Joe Goldblatt: Time for a long, hard look at what the future may hold
Prime Minister Harold Macmillan declared in 1957: “Indeed, let us be frank about it. Most of our people have never had it so good.” He was describing the economic success of Britain due to the growth in manufacturing in what has been called the fabulous fifties.
The Edinburgh festivals may experience a similar time during the summer of 2012, due to their receipt of record funding from the public purse that will hopefully enable them to once again, as envisioned by their founders, build a platform for the flowering of the human spirit.
Traditionally, when enterprises such as the Edinburgh festivals mature, they also risk falling into decline, unless they continually innovate. The arts are, by their creative core, masters of innovation. However, despite this ability to constantly create, innovate and re-invent themselves, some of Edinburgh’s festivals may be described as both facile as well as fragile.
For example, in 2011, the Edinburgh International Book Festival had fewer ticket sales and is launching a major development campaign to help fund the organisation, as 80 per cent of the budget must come through earned income (ticket sales, books sales, and sponsorship). One of the smaller festivals, the Edinburgh International Jazz and Blues Festival, passed buckets in the Grassmarket while asking passers-by to “Help save the Mardi Gras”.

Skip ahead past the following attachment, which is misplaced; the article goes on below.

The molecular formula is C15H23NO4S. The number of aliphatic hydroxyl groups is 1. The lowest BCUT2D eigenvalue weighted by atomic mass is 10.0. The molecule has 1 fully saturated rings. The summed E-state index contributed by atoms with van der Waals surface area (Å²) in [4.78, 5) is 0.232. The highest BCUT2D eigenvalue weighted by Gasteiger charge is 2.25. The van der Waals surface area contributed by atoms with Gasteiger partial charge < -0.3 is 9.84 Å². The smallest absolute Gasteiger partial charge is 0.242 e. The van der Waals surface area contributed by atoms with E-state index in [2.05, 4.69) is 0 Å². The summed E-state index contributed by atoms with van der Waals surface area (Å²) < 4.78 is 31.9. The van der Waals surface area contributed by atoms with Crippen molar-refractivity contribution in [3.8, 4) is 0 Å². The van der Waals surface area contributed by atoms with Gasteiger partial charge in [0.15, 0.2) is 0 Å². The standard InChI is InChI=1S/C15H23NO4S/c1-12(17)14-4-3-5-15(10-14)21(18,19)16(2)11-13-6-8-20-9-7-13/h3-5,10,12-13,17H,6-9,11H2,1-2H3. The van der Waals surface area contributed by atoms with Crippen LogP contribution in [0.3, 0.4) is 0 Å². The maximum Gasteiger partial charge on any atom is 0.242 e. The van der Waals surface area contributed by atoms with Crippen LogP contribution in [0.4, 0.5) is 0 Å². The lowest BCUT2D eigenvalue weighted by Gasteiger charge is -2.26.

One must wonder if the Edinburgh festivals are sufficiently insulated and protected from future competitive threats and economic downturns?
Following on from the summer of 2012, it would be wise to convene a historic, first ever, Scottish Festivals Economic Summit to explore various new ways in which to both secure current funding and avoid the complacency that often occurs with mature organisations by seeking new and innovative funding models.
Perhaps our festivals would benefit from organising a major event to address their long-term funding issues to help ensure they stay the course and grow from strength to strength.
l Professor Joe Goldblatt is head of the International Centre for the Study of Planned Events at Queen Margaret University in Edinburgh.
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